I’m not one for sports movies in general. I was, however, moved by a scene I saw on Facebook from the movie “Facing the Giants.” You may have seen it.
In the scene, a coach hears his best player taking a defeatist attitude and decides to teach him a lesson. He makes him agree to crawl on his knees, with another player on his back, as far as the 50 yard line. He then puts a blindfold on the player and lets him go.
Of course, the coach yells at him the whole way. Of course the kid wants to quit but doesn’t. And, of course, the kid actually makes it, not to the 50, but to the end zone.
What made this an interesting scene for me was the blindfold. That element of the scene transformed it for me and provided a powerful idea: knowledge can get in your way when you’re trying to move forward.
I wouldn’t ever advocate for ignorance. It’s great to know as much as possible before you undertake something, and to keep learning as you go. The danger lies in making predictions based on what you know.
Speaking as someone who fights to escape his own self-created stories, I know very well the danger of that kind of speculation. It’s very easy to make a decision based on what you think you know, about yourself, about the future, about life. Because the information is flawed, the decision may also be flawed.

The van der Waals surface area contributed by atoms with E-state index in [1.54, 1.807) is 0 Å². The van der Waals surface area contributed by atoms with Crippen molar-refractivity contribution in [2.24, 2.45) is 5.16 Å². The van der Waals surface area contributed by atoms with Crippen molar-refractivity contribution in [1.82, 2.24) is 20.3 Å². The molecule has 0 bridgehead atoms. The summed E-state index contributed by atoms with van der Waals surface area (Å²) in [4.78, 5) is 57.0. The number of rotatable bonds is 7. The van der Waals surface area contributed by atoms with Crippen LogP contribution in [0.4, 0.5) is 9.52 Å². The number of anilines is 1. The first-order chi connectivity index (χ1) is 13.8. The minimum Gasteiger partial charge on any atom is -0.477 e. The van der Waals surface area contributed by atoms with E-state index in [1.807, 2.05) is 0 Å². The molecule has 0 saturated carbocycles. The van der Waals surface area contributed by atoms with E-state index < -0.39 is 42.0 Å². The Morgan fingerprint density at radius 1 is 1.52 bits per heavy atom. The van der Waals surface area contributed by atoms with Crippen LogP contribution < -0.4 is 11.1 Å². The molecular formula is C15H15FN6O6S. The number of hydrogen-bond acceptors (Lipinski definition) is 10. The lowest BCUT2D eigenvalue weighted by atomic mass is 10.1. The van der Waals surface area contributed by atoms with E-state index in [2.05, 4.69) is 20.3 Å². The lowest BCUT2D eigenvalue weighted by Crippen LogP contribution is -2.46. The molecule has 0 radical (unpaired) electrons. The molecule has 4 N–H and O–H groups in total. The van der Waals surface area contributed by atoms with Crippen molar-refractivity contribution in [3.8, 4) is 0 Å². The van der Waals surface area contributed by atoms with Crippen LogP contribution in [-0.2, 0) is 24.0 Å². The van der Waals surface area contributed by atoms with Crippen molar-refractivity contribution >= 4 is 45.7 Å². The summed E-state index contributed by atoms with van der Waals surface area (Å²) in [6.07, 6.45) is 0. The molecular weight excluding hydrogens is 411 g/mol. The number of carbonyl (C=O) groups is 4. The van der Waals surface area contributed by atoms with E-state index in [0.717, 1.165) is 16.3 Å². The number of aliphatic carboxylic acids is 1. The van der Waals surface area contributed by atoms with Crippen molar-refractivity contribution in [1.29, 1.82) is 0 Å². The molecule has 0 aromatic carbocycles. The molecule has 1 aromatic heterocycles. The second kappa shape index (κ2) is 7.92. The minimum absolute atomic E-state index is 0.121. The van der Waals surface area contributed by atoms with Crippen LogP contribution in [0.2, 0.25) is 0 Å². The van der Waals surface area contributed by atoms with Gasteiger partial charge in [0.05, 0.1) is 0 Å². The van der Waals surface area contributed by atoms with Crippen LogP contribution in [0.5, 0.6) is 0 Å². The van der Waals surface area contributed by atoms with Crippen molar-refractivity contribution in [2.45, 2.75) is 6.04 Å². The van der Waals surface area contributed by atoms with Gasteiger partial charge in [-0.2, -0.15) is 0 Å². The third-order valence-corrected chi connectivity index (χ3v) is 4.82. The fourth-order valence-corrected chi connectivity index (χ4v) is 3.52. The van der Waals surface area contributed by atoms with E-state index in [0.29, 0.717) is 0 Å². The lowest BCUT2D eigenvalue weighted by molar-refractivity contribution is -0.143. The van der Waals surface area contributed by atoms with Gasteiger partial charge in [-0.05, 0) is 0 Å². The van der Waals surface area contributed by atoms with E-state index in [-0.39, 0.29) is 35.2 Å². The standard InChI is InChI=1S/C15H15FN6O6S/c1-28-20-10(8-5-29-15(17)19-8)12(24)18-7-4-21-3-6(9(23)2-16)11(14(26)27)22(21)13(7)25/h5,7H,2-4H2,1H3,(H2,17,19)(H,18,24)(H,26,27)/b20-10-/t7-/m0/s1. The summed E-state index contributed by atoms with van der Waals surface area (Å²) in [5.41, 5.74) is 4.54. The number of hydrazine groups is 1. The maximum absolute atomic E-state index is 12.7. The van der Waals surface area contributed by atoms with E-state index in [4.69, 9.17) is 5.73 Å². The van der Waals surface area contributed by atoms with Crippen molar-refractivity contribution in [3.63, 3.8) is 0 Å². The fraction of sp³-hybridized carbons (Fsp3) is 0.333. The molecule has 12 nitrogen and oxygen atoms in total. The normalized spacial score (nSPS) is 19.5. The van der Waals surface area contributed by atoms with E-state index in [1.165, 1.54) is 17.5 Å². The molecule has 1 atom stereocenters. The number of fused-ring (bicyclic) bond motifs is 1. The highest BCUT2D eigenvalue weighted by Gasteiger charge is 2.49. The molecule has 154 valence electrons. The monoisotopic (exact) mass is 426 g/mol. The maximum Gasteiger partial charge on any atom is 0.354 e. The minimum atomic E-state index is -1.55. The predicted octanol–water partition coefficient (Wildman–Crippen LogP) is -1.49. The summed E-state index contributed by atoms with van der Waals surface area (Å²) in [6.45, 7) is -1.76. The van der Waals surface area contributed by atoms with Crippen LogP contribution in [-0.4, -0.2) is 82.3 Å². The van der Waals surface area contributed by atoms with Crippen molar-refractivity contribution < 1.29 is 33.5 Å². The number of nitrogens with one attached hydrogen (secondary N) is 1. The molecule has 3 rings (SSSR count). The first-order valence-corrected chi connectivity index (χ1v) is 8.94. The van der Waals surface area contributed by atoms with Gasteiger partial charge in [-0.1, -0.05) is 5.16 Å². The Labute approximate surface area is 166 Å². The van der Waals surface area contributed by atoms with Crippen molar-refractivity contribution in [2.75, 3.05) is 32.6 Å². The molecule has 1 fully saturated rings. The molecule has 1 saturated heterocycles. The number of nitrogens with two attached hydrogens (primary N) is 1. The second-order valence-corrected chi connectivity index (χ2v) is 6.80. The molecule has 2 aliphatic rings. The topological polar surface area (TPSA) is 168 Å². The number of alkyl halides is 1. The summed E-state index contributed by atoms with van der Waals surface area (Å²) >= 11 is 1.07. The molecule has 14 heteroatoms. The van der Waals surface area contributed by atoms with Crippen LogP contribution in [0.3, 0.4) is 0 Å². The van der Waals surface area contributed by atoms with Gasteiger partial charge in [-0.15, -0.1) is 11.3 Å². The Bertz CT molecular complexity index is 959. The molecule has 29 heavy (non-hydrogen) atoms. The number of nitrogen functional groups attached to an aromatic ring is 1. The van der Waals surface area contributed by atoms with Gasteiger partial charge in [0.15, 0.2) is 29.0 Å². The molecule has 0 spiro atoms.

It’s so elegant to see the football player go so much farther than he ever realized he could because he didn’t have a sense of where he actually was while he was doing it. He was forced to rely on a more immediate awareness of his body, instead of his idea of where on the field he would be tired. What’s the analogy for a creative person?
Personally I’ve always wanted to know where I was on the road to fame or success. And as I’ve approached an age where I no longer believe in the certainty of either for myself, I’ve struggled a bit to keep going. This movie has made me change my mind about the blindfold.
Okay, I don’t know where I am on that road. Why should that matter? My job is to keep going until I have nothing left.
In fact, if I knew where I was on that road, or if I insisted on speculating, I might give up now. I’d decide it was too hard or too far. Instead I’ll focus on moving forward and taking the next step, and I’ll leave the blindfold on until someone tells me I’m in the end zone.